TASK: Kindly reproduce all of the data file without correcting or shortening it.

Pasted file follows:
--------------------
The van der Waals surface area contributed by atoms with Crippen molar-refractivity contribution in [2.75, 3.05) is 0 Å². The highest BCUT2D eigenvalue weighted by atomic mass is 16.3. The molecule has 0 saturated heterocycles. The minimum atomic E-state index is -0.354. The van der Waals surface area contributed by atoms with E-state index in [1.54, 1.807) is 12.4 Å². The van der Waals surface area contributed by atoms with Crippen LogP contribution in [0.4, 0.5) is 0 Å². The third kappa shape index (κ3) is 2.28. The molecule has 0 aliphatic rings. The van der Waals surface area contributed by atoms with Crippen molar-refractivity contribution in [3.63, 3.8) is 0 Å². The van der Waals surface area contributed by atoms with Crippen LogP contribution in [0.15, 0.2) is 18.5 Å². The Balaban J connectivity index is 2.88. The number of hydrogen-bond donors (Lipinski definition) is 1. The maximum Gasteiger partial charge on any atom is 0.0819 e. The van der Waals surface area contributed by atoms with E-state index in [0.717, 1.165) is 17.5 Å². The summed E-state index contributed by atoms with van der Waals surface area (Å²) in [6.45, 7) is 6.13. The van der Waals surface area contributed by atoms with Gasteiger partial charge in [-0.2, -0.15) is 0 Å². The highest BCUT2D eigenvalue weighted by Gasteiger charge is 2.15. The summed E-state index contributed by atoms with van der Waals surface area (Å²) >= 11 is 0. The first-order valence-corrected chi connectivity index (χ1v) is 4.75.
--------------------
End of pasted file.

The van der Waals surface area contributed by atoms with Crippen molar-refractivity contribution in [2.75, 3.05) is 0 Å². The highest BCUT2D eigenvalue weighted by atomic mass is 16.3. The molecule has 0 saturated heterocycles. The minimum atomic E-state index is -0.354. The van der Waals surface area contributed by atoms with E-state index in [1.54, 1.807) is 12.4 Å². The van der Waals surface area contributed by atoms with Crippen LogP contribution in [0.4, 0.5) is 0 Å². The third kappa shape index (κ3) is 2.28. The molecule has 0 aliphatic rings. The van der Waals surface area contributed by atoms with Crippen molar-refractivity contribution in [3.63, 3.8) is 0 Å². The van der Waals surface area contributed by atoms with Crippen LogP contribution in [0.15, 0.2) is 18.5 Å². The Balaban J connectivity index is 2.88. The number of hydrogen-bond donors (Lipinski definition) is 1. The maximum Gasteiger partial charge on any atom is 0.0819 e. The van der Waals surface area contributed by atoms with E-state index in [0.717, 1.165) is 17.5 Å². The summed E-state index contributed by atoms with van der Waals surface area (Å²) in [6.45, 7) is 6.13. The van der Waals surface area contributed by atoms with Gasteiger partial charge in [-0.2, -0.15) is 0 Å². The highest BCUT2D eigenvalue weighted by Gasteiger charge is 2.15. The summed E-state index contributed by atoms with van der Waals surface area (Å²) >= 11 is 0. The first-order valence-corrected chi connectivity index (χ1v) is 4.75.